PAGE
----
The Logan may be one of Philadelphia’s newest hotels, but its Logan Square address certainly isn’t. This sleek and stylish hotel occupies the former Four Seasons, but with a seven-month-long top-to-bottom renovation, there’s nothing old school about it. “The Logan offers a mix of sophistication and modern luxury,” says Sandra Heydt, director of sales and marketing. “It’s slightly irreverent and avant-garde, mixing traditional with contemporary. It’s very visually interesting.”
Another element that sets this stylish hotel apart is its locally curated art collection with 400 awe-inspiring pieces. “We took our location in the middle of the Art District really seriously,” adds Heydt. All of the original art is crafted by area artists and reflects local history. “It makes the hotel come to life and it’s really resonating with people,” she says. Even the 11 meeting rooms reflect the artful sense of place. From the Monticello, which shares artwork depicting the quills from the special geese Jefferson bred for his writing quills, to the Mt. Vernon, which shows off four unique pieces of art paying homage to George Washington’s famous encounter with the cherry tree, these meeting rooms go beyond four walls to create a lasting impression.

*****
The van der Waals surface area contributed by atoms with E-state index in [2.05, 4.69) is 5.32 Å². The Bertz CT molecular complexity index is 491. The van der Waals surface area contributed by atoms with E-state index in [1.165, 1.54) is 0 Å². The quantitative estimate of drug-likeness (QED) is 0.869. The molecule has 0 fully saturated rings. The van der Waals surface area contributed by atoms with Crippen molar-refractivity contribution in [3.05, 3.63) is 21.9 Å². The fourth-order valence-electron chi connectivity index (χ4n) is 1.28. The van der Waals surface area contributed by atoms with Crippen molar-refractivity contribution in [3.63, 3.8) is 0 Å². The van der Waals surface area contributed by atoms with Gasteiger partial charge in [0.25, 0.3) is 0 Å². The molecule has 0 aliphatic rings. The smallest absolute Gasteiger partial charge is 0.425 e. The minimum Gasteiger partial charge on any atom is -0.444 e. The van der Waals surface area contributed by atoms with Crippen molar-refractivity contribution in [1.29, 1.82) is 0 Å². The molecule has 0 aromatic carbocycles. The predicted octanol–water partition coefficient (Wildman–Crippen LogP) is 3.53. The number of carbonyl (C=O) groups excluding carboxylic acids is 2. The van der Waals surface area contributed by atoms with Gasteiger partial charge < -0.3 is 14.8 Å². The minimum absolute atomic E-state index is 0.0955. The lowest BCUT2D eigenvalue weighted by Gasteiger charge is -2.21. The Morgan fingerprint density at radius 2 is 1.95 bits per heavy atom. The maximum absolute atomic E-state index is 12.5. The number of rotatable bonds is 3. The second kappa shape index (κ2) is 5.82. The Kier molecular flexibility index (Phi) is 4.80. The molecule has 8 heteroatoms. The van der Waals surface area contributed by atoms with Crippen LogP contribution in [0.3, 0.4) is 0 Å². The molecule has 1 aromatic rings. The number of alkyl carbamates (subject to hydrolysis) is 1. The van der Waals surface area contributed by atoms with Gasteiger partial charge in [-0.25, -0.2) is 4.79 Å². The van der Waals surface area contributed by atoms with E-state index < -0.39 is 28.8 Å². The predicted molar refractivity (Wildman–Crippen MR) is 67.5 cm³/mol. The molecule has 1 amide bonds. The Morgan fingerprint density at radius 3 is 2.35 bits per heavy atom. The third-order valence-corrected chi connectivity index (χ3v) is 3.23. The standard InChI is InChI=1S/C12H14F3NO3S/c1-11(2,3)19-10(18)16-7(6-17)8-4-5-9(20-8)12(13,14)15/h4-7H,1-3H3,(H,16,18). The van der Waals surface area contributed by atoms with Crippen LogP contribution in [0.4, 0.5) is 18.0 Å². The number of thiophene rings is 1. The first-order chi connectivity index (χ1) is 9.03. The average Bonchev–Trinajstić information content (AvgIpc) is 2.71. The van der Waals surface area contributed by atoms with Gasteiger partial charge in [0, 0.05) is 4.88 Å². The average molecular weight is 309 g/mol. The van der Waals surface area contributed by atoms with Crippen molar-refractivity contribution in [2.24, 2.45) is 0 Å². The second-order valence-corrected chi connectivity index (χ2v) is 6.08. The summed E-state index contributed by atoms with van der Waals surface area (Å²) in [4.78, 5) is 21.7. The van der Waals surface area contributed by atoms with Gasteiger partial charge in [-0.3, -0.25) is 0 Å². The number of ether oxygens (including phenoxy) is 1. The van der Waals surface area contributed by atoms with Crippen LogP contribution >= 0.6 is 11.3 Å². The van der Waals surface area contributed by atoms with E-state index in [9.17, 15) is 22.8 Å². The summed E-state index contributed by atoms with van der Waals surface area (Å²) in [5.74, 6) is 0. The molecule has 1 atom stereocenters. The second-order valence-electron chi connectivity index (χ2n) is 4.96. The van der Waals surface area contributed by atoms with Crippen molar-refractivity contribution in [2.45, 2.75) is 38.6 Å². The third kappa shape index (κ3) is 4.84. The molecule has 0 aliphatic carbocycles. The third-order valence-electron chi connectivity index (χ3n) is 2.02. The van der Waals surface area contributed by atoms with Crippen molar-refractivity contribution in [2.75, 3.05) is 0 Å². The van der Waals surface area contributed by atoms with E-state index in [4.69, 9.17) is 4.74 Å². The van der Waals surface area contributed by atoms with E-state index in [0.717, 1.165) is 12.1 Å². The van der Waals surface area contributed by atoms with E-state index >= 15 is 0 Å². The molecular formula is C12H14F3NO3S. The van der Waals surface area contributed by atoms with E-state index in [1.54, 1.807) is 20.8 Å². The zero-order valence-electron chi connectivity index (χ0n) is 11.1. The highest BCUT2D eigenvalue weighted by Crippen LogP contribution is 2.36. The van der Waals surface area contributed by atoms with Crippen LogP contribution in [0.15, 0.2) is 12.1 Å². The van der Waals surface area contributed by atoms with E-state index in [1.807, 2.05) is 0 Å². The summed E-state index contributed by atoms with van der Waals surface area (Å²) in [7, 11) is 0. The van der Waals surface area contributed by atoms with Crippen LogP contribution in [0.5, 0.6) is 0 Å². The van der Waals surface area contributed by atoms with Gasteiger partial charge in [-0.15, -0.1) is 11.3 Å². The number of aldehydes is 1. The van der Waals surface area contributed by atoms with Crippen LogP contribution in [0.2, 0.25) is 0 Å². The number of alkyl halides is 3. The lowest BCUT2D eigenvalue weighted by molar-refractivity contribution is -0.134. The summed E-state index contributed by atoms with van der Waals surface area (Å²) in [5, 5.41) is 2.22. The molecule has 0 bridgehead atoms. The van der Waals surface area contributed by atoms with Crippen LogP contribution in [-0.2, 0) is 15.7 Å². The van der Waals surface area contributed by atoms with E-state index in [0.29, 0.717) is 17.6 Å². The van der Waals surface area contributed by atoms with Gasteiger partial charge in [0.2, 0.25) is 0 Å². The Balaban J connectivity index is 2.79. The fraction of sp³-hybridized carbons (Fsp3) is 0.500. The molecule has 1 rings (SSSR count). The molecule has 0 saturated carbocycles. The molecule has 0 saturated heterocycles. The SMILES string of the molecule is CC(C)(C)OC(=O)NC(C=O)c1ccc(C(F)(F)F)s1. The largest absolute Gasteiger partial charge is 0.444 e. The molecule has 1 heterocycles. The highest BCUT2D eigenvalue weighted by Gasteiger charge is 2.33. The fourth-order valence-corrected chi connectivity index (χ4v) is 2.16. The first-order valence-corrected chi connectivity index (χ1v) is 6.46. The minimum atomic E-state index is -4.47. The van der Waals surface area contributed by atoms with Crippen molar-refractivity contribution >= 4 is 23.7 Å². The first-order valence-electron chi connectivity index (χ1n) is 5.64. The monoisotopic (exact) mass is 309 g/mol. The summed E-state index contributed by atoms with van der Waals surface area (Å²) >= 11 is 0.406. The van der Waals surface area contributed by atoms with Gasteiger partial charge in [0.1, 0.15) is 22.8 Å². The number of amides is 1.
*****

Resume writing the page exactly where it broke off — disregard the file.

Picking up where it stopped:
“Meeting planners are really responding to it. In fact, one planner is using a photo of one of the pieces of art in the Save the Date,” says Heydt. The Stenton Ballroom, complete with a fireplace, walls and flooring crafted from reclaimed Pennsylvania barn wood and tables made from reclaimed railroad ties, “offers a completely different feel than any other ballroom,” according to Heydt.
The Logan has 391 guest rooms, boasts a brand-new fitness center and an expansive spa with six treatment rooms. The Urban Farmer steakhouse makes everything from scratch and there’s even a butcher shop in the basement. “Many of the original employees have joined us,” says Heydt, “so expect anticipatory, intuitive service with the freedom of an independent hotel.” Come April, the rooftop will certainly be one of the city’s hottest spots. Designed in an L shape, the rooftop features year-round indoor/outdoor seating with a handcrafted cocktail program and food from the Urban Farmer. Oh, and don’t forget the pièce de résistance—the unobstructed view down the parkway to the Art Museum.